Media literacy education is California’s newest tactic to fight misinformation in schools and online.
To fight the rising tide of misinformation flooding the internet, California has passed a law mandating media literacy education for all K-12 students. Governor Gavin Newsom recently signed Assembly Bill 873, making it compulsory for students to study in media literacy, including identifying fake news and thinking critically about online content.
Starting next year, media literacy will be integrated into existing classes across most subjects, rather than being a standalone subject. This is to equip students with the essential skills to navigate today’s digital landscape and counter the impact of misinformation on real-world events, such as elections.
Assemblymember Marc Berman, the bill’s sponsor, emphasized the importance of ensuring people have the skills to discern information online and from other sources. The law comes at a time when public trust in media is dwindling, especially among the youth.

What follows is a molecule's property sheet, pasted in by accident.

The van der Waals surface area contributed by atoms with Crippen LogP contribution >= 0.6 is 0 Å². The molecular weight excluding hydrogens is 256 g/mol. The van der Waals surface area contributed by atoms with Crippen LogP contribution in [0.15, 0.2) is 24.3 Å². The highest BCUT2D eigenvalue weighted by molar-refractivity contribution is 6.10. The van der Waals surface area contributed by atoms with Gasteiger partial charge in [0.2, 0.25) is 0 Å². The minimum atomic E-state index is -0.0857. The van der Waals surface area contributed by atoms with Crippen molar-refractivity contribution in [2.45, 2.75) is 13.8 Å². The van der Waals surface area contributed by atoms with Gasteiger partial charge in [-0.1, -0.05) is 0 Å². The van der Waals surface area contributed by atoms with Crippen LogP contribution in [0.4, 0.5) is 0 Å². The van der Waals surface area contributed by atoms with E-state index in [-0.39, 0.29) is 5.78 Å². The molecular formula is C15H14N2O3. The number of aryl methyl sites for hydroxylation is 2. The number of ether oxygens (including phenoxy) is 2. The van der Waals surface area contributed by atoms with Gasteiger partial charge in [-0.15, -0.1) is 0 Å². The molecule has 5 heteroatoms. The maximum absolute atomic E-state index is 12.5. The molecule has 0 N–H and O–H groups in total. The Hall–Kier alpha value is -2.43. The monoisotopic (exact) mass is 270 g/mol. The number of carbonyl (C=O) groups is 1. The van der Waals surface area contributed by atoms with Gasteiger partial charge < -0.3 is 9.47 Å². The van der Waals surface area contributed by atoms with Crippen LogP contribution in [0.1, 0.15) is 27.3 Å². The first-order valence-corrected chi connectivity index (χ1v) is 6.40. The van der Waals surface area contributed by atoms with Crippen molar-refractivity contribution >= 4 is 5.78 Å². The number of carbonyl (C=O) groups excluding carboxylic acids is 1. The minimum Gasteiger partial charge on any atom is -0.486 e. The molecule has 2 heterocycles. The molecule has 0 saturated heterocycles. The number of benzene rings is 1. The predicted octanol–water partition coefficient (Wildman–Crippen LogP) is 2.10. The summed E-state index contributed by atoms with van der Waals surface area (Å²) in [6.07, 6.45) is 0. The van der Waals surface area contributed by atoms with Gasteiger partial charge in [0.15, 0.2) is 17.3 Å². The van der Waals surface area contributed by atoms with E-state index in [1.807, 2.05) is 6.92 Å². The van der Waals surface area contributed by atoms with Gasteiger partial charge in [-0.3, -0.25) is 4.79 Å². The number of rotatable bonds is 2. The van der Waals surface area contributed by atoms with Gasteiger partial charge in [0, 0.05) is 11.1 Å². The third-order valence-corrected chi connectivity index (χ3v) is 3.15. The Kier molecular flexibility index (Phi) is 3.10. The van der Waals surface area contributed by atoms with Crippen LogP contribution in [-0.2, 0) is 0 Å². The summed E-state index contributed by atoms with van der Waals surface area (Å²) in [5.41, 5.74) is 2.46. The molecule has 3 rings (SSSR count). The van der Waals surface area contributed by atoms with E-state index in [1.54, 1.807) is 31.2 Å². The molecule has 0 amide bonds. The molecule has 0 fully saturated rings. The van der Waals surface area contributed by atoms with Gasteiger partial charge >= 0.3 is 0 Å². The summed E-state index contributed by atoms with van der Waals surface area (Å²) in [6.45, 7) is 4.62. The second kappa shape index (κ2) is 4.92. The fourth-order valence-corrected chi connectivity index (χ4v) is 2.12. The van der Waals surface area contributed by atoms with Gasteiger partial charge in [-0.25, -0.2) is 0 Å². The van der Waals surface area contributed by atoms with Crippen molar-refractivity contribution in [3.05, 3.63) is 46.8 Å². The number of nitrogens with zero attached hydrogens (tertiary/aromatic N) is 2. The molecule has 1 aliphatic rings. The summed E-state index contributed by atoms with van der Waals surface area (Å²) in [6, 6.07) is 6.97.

The new education tactic intends to address this issue by teaching students how to identify reliable news sources and understand the critical role of media in a democracy. The new law, which received nearly unanimous support in the Legislature, aligns with similar initiatives in more than a dozen other states.
While California’s law isn’t perfect, lacking certain features like funding for teacher training, advisory committees, librarian input, and a monitoring mechanism, its simplicity was aimed at ensuring swift passage. The law will take effect on January 1, 2024, coinciding with the state’s curriculum framework update, although teachers are encouraged to start incorporating media literacy education immediately.
The move builds on a 2018 effort in California to provide media literacy resources to K-12 teachers but adds the mandatory aspect to ensure comprehensive coverage. This intersects with the state’s broader goal of expanding computer science education, possibly making it a requirement for high school graduation. Despite the challenges, teachers are already incorporating media literacy into lesson plans to enhance students’ critical thinking skills and empower them to be smart media consumers.